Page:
Books Young Adult Fiction Darius & Twig

Darius & Twig Featured

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4.0
 
0.0 (0)
419   0
Publisher
Age Range
13+
Release Date
April 23, 2013
ISBN
978-0061728235
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New York Times bestselling author and Printz Award winner Walter Dean Myers once again connects with teenagers everywhere in Darius & Twig, a novel about friendship and needing to live your own dream.

Darius and Twig are an unlikely pair: Darius is a writer whose only escape is his alter ego, a peregrine falcon named Fury, and Twig is a middle-distance runner striving for athletic success. But they are drawn together in the struggle to overcome the obstacles that Harlem life throws at them. The two friends must face down bullies, an abusive uncle, and the idea that they’ll be stuck in the same place forever in this touching and raw new teen novel from Walter Dean Myers, award-winning author of "Monster," "Kick," "We Are America," "Bad Boy," and many other celebrated literary works for children and teens.

Editor reviews

It is so easy for us to get stuck inside our personal little bubbles. I rarely ever escape outside of my Los Angeles world, going to the same restaurants and hanging out at the same spots over and over. Reading Walter Dean Myers’s “Darius & Twig” reminded me how important it is to think about worlds outside of my own, even if it is just through a book.

“Darius & Twig” focuses on two boys (you guessed it, Darius and Twig) who live in Harlem. They live in a neighborhood that sees a lot of violence, and they are surrounded by people who don’t want them to succeed. Darius has a lot of skill as a writer, Twig is a long distance running champ, and they both want nothing more than to show not only the world, but themselves, that they aren’t the Harlem stereotype of gun-wielding thugs.

Myers shows through Darius’s inner thoughts and his dialogue with Twig just how strongly stereotypes can affect us. Even though Darius and Twig both know they have gifts within themselves to not become what America expects them to be, they both have seeds of doubt that make them wonder if they really have potential to succeed.

Experiencing these seeds of doubt through Darius and Twig made me realize how quickly I can be to judge people and places outside of my own Los Angeles bubble. When I think of Harlem, I don’t think of brilliant boys such as Darius and Twig, but of the crime that is so often highlighted in media. This judgment only compounds onto the doubt that kids reminiscent of Darius and Twig experience in real life. This book has helped me understand that America as a whole needs to support all of our communities by looking past stereotypes and supporting success regardless of what media tell us people from a certain area are like. From the gun-wielding thug stereotype of Harlem to the country hick stereotype of the South, it’s time we all start helping each other reach our potential as opposed to keep each other down.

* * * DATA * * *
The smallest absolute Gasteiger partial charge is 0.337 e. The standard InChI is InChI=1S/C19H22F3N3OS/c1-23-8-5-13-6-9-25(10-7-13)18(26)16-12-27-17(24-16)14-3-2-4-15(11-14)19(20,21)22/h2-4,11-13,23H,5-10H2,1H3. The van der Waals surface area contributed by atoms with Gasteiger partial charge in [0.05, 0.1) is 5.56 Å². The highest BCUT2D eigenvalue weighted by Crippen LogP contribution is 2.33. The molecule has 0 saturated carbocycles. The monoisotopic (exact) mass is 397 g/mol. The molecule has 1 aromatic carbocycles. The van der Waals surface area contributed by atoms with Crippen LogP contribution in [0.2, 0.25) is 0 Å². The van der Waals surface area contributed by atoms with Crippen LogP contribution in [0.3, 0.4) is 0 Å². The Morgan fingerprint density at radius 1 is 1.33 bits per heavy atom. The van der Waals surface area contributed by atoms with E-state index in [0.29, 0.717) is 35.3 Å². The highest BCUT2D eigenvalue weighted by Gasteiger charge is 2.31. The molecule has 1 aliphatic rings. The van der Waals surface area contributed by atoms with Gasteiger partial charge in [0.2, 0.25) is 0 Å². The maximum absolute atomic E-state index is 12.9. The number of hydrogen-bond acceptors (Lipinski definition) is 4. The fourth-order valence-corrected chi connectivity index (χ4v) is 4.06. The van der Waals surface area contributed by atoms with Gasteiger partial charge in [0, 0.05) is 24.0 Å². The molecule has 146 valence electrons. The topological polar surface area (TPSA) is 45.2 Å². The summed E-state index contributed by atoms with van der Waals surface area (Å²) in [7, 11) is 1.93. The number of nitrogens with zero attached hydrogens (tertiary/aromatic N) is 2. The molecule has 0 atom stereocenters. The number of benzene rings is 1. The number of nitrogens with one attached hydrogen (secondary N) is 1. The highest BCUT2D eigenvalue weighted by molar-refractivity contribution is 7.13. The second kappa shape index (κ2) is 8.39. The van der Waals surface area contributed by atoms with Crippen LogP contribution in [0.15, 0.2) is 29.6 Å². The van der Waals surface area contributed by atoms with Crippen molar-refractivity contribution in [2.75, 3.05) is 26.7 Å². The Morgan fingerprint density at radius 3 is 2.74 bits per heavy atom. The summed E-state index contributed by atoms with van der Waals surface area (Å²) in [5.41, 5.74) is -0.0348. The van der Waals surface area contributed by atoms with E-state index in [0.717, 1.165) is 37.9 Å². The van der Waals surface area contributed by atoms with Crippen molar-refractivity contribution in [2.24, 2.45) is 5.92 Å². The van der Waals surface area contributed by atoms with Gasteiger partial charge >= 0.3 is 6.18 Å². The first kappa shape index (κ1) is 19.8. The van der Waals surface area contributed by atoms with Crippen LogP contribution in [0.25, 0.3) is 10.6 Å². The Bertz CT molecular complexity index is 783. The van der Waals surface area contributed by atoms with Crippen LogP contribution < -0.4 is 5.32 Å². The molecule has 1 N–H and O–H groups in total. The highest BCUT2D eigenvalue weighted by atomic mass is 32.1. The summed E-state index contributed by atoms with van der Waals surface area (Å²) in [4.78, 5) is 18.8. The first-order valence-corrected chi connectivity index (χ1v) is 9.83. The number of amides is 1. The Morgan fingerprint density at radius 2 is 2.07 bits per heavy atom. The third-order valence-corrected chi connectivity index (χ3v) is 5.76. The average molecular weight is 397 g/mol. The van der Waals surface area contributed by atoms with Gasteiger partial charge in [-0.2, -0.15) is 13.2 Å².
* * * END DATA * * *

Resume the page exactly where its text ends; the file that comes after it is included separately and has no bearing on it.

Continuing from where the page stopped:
Overall rating 
 
4.0
Plot 
 
4.0
Characters 
 
4.0
Writing Style 
 
4.0

Made Me Want to Look Outside My Own Bubble

It is so easy for us to get stuck inside our personal little bubbles. I rarely ever escape outside of my Los Angeles world, going to the same restaurants and hanging out at the same spots over and over. Reading Walter Dean Myers’s “Darius & Twig” reminded me how important it is to think about worlds outside of my own, even if it is just through a book.

“Darius & Twig” focuses on two boys (you guessed it, Darius and Twig) who live in Harlem. They live in a neighborhood that sees a lot of violence, and they are surrounded by people who don’t want them to succeed. Darius has a lot of skill as a writer, Twig is a long distance running champ, and they both want nothing more than to show not only the world, but themselves, that they aren’t the Harlem stereotype of gun-wielding thugs.

Myers shows through Darius’s inner thoughts and his dialogue with Twig just how strongly stereotypes can affect us. Even though Darius and Twig both know they have gifts within themselves to not become what America expects them to be, they both have seeds of doubt that make them wonder if they really have potential to succeed.

Experiencing these seeds of doubt through Darius and Twig made me realize how quickly I can be to judge people and places outside of my own Los Angeles bubble. When I think of Harlem, I don’t think of brilliant boys such as Darius and Twig, but of the crime that is so often highlighted in media. This judgment only compounds onto the doubt that kids reminiscent of Darius and Twig experience in real life. This book has helped me understand that America as a whole needs to support all of our communities by looking past stereotypes and supporting success regardless of what media tell us people from a certain area are like. From the gun-wielding thug stereotype of Harlem to the country hick stereotype of the South, it’s time we all start helping each other reach our potential as opposed to keep each other down.

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